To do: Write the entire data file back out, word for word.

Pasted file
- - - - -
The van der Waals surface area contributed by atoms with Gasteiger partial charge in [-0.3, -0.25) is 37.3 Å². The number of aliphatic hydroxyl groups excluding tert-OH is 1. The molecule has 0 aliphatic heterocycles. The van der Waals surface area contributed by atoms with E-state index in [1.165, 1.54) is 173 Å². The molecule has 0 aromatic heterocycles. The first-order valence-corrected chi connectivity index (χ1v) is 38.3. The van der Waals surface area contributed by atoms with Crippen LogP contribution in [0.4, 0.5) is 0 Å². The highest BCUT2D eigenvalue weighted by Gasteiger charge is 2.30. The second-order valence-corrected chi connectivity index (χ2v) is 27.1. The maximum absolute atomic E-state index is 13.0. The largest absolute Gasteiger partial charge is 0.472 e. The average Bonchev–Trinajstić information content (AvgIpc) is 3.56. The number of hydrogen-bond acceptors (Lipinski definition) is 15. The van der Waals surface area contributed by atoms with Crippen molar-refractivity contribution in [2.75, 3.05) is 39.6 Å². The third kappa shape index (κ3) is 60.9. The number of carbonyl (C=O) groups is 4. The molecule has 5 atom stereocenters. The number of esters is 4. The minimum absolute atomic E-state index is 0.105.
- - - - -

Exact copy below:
The van der Waals surface area contributed by atoms with Gasteiger partial charge in [-0.3, -0.25) is 37.3 Å². The number of aliphatic hydroxyl groups excluding tert-OH is 1. The molecule has 0 aliphatic heterocycles. The van der Waals surface area contributed by atoms with E-state index in [1.165, 1.54) is 173 Å². The molecule has 0 aromatic heterocycles. The first-order valence-corrected chi connectivity index (χ1v) is 38.3. The van der Waals surface area contributed by atoms with Crippen LogP contribution in [0.4, 0.5) is 0 Å². The highest BCUT2D eigenvalue weighted by Gasteiger charge is 2.30. The second-order valence-corrected chi connectivity index (χ2v) is 27.1. The maximum absolute atomic E-state index is 13.0. The largest absolute Gasteiger partial charge is 0.472 e. The average Bonchev–Trinajstić information content (AvgIpc) is 3.56. The number of hydrogen-bond acceptors (Lipinski definition) is 15. The van der Waals surface area contributed by atoms with Crippen molar-refractivity contribution in [2.75, 3.05) is 39.6 Å². The third kappa shape index (κ3) is 60.9. The number of carbonyl (C=O) groups is 4. The molecule has 5 atom stereocenters. The number of esters is 4. The minimum absolute atomic E-state index is 0.105.